Tag Archives: Orange-headed Thrush

Swimming and Birding in Amphoe Khlong Thom/ Thailand

DamadrosselSuddenly there is something beautifully bright orange in front of me in the bamboo thicket. It’s the Orange-headed Thrush (Zoothera citrina). What a beauty! I hadn’t expected that at bird all. The Orange-headed Thrush can be found in India, in the Himalayan region to southern China, Bangladesh, Burma, Thailand and Indochina and on some islands in Southeast Asia. Dense forests and bamboo thickets are preferred. The Orange-headed Thrush has a stocky body, the back of the male is blue-gray (shown in the image of the blog), the female is brownish. The Orange-headed Thrushes are very shy birds that live in pairs mostly on the ground.

But the reason to come to Khao Pra Bang Khram Park is the opportunity to discover the very rare Gurney’s Pitta (Pitta gurneyi). Otherwise this Pitta occurs only in a few lowland rainforests in Myanmar and Thailand. Thus, the early morning of a birding trip was reserved to this rare Pitta species. As promised, Yotin, my guide, stand right in front of the open dining room of a small guesthouse, the Morakot Resort, at 6:30 am. With his pick-up, we will also be able to master difficult routes. Unfortunately we are not successful that morning with this rare pitta.

Then we drive to the actual park, the Khao Pra Bang Khram Park, to look for another type of Pitta. For most people, Gurney’s Pitta is the number one reason to visit KNC, and most people end up getting good sightings on one of the trails after internalizing the call of the Pitta. The equally beautiful Banded Pitta (Pitta guajana) is often seen Continue reading Swimming and Birding in Amphoe Khlong Thom/ Thailand

Gurney’s Pitta at Khao Pra Bang Khram Park in southern Thailand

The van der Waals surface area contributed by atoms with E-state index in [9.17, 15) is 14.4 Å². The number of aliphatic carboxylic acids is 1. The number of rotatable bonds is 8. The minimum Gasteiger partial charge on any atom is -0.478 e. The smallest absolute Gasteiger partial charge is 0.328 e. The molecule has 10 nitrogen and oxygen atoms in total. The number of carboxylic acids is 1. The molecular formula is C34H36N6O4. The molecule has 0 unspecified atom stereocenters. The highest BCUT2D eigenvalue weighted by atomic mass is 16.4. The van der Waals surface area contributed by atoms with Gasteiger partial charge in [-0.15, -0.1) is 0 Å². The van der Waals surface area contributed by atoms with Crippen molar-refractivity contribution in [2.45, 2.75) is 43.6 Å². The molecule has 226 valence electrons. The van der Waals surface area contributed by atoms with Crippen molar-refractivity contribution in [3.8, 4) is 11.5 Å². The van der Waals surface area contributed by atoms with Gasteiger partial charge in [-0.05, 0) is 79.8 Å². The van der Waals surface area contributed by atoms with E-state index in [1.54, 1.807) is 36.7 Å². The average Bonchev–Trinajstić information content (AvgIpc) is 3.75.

GoldkehlpittaI wake up in the middle of the night to the heavy pounding of rain falling on the tin roof. It takes a good 1 hour before I can go back to sleep. Then I remember: the reason to come to Khao Pra Bang Khram Park (formerly Khao Nor Chu Chi) is the chance to discover the very rare Gurney’s Pitta (Pitta gurneyi).

“If you have seen Angola Pitta you can close your books” That was the statement of my experienced guide in Malawi in 2006. I saw the Angola Pitta (Pitta angolensis) and, to my shame, I have to admit that with this sighting the appetite for Pittas tends to increase not to diminish. There was no question of closing the books. So now the Gurney’s Pitta. Otherwise this bird occurs only in a few lowland rainforests in Myanmar and Thailand. After the dipping the previous day – we had to keep ourselves harmless with the Banded Pitta (Pitta guajana) – we took the second attempt this morning. So the early morning was reserved for this rare Pitta species.

I am at breakfast before 6:00 am. For breakfast, I really hit it again. No experiments. There are pancakes and fried eggs. Strong coffee adds to a real breakfast. As promised and like yesterday morning, Yotin, my guide, is standing in front of the open dining room of my small guesthouse, the Morakot Resort, at exactly 6.30 am. With his pick-up, a heavy 4X4 truck. It really seems to clear up now. The thick rain clouds of the night are still there. But there could be a nice day once the clouds have cleared. First, Yotin shows me the blooming tree with the Orange-bellied Flowerpecker (Dicaeum trigonostigma) Continue reading Gurney’s Pitta at Khao Pra Bang Khram Park in southern Thailand